The examples of
The answer will be different for the two different orientations, reflecting the position of the dipoles closer to one side of the PM. For the cytoplasmic orientation, with ΔVcp=+2.2 V, we calculate dcp=1.9 nm. For the extracellular orientation, with ΔVec=−0.4 V, we have dec=4.4 nm. Since the sum of these distances, 6.3 nm, is comparable to the membrane bilayer thickness of 5 nm, we conclude that this simple model is reasonable. Note, in particular, that since the ratio between ΔVcp and ΔVec is 5.5, the electrostatic model indicates that dcp is 2.3 times smaller than dec. Thus, our data contribute additional details about the asymmetry of the bacteriorhodopsin charge distribution.
Purple membrane (PM) was isolated from Halobacterium salinarum, and a suspension of PM in water was prepared at a rhodopsin concentration of 1 mM. Before coating the NTN-FETs, the suspension was freshly mixed with a shaker and warmed to 27° C. A drop of suspension was placed on a chip, and the chip was covered with a blank piece of silicon substrate. The assembly was kept in a chamber at 50% RH for 5 minutes, after which the NTN-FET was blown dry. This procedure was repeated three times to produce films of mixed-orientation PM coating the nanotube network. The film thicknesses were measured by AFM to be 5 nm, which corresponds to monolayers of PM. To produce oriented films, a voltage of ±3 V was applied between the two chips while they were exposed to the suspension. After the deposition of the membranes, the devices were air-dried for several hours at 40% RH. Electrical properties were measured before deposition and after air-drying, by applying a fixed source-rain bias voltage between contacts on the network and measuring the source-drain current as a function of gate voltage. The membrane suspension and the chips were kept in dark enclosures throughout the experiment to ensure that the bacteriorhodopsin was in its dark-adapted state.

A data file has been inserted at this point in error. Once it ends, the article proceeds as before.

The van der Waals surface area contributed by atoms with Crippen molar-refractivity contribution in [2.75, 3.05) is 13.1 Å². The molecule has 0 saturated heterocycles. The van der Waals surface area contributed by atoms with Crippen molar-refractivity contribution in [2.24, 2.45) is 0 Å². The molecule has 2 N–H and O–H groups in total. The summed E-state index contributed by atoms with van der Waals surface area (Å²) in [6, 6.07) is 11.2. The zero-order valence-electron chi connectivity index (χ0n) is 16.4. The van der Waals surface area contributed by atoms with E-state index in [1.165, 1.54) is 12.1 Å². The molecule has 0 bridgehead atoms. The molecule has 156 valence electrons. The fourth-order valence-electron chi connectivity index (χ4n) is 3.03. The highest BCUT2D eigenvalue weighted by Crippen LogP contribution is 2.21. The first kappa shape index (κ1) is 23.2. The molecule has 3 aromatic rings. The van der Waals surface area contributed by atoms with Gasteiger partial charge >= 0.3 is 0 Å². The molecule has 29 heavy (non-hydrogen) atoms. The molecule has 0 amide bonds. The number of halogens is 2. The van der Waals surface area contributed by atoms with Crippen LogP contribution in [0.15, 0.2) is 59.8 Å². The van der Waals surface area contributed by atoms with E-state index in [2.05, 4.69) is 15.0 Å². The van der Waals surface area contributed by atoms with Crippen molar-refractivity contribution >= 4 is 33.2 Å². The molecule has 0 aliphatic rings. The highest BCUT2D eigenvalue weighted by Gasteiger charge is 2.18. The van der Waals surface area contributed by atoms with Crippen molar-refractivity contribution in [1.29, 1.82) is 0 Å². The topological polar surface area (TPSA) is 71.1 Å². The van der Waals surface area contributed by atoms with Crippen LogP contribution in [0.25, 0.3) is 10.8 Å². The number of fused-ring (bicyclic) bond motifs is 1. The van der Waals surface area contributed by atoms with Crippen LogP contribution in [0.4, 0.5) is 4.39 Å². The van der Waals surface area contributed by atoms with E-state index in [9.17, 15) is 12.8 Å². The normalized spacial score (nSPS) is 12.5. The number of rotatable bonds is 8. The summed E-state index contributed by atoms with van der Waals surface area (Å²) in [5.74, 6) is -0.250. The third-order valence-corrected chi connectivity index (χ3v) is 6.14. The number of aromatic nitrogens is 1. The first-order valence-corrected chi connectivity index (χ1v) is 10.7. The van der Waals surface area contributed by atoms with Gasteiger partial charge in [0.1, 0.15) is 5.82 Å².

Model of an Integrated Nanobioelectronic Device.
We use a simple electrostatic model in which the rhodopsin molecules above a nanotube form a line of constant dipole density. Those in the rest of the PM (